It will stop, I promise
Listened to the show Saturday and it was not bad. Now that the kids are in school I’ve been able to calm down a bit and take stock of things. It’s not just school starting, though, that has me in that mode: my age went up a year this month and that tends to get one thinkin’. There’s a quote I read recently, written by a man named Paul Zimmer. “Pay attention to what you take for granted,” he wrote. It’s common sense, really. But it must take a special kind of energy or awareness or something, because it seems we forget pretty regularly and end up taking things for granted. It’s inevitable. I haven’t got the energy to pay attention constantly. I mean, come on.
So then the other day Mr. Sundberg builds a campfire so the kids could burn their old homework from last year and one of the kids fuels it with an armful or two of sticks and leaves and what seem to be weeds but is actually poison ivy. And then stands there awhile as smoke billows up out of the fire, smoke laden with whatever bears the nasty poison of that particular ivy plant, and that poison makes its way across my child’s skin, over her eyelids, down her cheeks and neck and arms and legs. The next day, she’s red and swollen and itching and in pain. Oozing pain. As I dab on the calamine lotion, I think about her beautiful, soft skin, and her bright blue eyes. I remember her smile and the curve of her jaw as she throws her head back in laughter, and how her curly hair bounces on her shoulder. She is trying not to cry. “When will it stop?” Going to be a while, Honey, I tell her. You did a number on yourself. But it will stop, I promise.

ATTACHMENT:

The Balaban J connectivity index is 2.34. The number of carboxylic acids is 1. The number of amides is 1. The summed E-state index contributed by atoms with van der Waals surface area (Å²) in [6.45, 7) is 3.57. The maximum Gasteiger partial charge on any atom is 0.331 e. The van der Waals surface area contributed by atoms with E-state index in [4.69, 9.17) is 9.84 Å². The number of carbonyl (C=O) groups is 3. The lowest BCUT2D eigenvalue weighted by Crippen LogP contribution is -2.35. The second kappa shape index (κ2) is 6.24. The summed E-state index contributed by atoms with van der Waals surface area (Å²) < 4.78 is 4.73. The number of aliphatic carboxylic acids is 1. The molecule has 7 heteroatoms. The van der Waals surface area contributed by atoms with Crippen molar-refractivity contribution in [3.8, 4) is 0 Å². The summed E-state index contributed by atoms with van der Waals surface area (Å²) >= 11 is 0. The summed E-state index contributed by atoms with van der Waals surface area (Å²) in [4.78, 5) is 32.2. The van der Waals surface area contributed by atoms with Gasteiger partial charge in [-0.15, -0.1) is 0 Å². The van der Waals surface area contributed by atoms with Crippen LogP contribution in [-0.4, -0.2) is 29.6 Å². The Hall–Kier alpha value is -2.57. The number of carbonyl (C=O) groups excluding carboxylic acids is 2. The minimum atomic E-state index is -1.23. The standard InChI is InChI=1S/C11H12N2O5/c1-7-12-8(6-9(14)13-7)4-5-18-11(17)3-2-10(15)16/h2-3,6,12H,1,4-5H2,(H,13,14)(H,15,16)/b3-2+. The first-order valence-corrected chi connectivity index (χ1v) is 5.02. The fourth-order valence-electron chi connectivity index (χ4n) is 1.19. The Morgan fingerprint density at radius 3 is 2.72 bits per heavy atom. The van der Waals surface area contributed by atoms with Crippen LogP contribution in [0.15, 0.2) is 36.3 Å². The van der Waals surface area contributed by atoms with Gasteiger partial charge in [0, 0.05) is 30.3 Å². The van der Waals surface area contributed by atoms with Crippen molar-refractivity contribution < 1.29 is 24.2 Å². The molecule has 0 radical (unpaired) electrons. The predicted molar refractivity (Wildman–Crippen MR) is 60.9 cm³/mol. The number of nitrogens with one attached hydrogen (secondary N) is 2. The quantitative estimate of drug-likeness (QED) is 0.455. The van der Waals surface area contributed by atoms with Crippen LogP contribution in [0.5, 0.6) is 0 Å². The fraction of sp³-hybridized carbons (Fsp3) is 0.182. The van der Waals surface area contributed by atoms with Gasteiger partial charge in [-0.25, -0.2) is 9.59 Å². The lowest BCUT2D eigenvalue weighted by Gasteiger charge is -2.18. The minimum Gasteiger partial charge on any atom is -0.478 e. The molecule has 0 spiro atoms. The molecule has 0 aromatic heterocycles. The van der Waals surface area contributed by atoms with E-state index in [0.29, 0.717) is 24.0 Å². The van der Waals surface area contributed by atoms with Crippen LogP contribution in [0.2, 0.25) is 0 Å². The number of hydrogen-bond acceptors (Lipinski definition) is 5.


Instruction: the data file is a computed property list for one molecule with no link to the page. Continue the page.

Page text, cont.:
Now, I didn’t need that whole poison ivy encounter to take place in order for me to appreciate my daughter’s smile. Surely not. Perhaps what I needed, though, was that short time with her and a bottle of lotion. Longer than a pause and shorter than a while. Enough time for attention to collect its due. Enough time to notice what was missing.
Scalloped Potatoes, the Good Ol’ Way
Here’s one from my childhood, a real comfort food. My mother sometimes threw a layer of leftover cooked ham in the middle, and often served ham on the side.
3 T butter
2 T flour
1 1/2 tsp salt
1/2 tsp pepper
3 cups milk
6 medium potatoes, pared and thinly sliced (about six cups)
2 T chopped onion
Preheat oven to 350 degrees. Butter a 2 qt casserole. Make a basic white sauce using the butter, flour, salt, pepper & milk. Melt the butter and add the flour, salt and pepper. Add milk and stir over medium heat until thick. Set aside. Wash, peel, and thinly slice (width-wise) potatoes. Place half the potatoes in casserole. Cover with about half the onion and half the white sauce. Repeat layers. Cover and bake 60-70 minutes. Test with fork to make sure potatoes are almost tender. Uncover and bake another 30 minutes.
Feeds 4 hungry people, so you may want to double it.